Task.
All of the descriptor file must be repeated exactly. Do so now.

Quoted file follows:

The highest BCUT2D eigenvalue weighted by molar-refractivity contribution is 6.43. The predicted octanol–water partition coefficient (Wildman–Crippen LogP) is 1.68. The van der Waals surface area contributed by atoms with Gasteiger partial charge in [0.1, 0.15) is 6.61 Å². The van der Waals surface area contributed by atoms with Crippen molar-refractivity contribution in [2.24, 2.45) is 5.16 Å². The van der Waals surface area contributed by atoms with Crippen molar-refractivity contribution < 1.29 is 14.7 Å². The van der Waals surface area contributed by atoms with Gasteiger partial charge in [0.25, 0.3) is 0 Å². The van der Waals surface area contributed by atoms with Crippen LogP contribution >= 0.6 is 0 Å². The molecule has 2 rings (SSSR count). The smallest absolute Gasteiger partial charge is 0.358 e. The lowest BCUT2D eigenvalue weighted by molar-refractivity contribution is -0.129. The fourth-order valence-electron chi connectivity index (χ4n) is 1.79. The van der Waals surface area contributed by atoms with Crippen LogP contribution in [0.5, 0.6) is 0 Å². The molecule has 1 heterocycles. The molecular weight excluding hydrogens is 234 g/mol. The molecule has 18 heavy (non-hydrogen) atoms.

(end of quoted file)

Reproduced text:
The highest BCUT2D eigenvalue weighted by molar-refractivity contribution is 6.43. The predicted octanol–water partition coefficient (Wildman–Crippen LogP) is 1.68. The van der Waals surface area contributed by atoms with Gasteiger partial charge in [0.1, 0.15) is 6.61 Å². The van der Waals surface area contributed by atoms with Crippen molar-refractivity contribution in [2.24, 2.45) is 5.16 Å². The van der Waals surface area contributed by atoms with Crippen molar-refractivity contribution < 1.29 is 14.7 Å². The van der Waals surface area contributed by atoms with Gasteiger partial charge in [0.25, 0.3) is 0 Å². The van der Waals surface area contributed by atoms with Crippen LogP contribution >= 0.6 is 0 Å². The molecule has 2 rings (SSSR count). The smallest absolute Gasteiger partial charge is 0.358 e. The lowest BCUT2D eigenvalue weighted by molar-refractivity contribution is -0.129. The fourth-order valence-electron chi connectivity index (χ4n) is 1.79. The van der Waals surface area contributed by atoms with Crippen LogP contribution in [0.5, 0.6) is 0 Å². The molecule has 1 heterocycles. The molecular weight excluding hydrogens is 234 g/mol. The molecule has 18 heavy (non-hydrogen) atoms.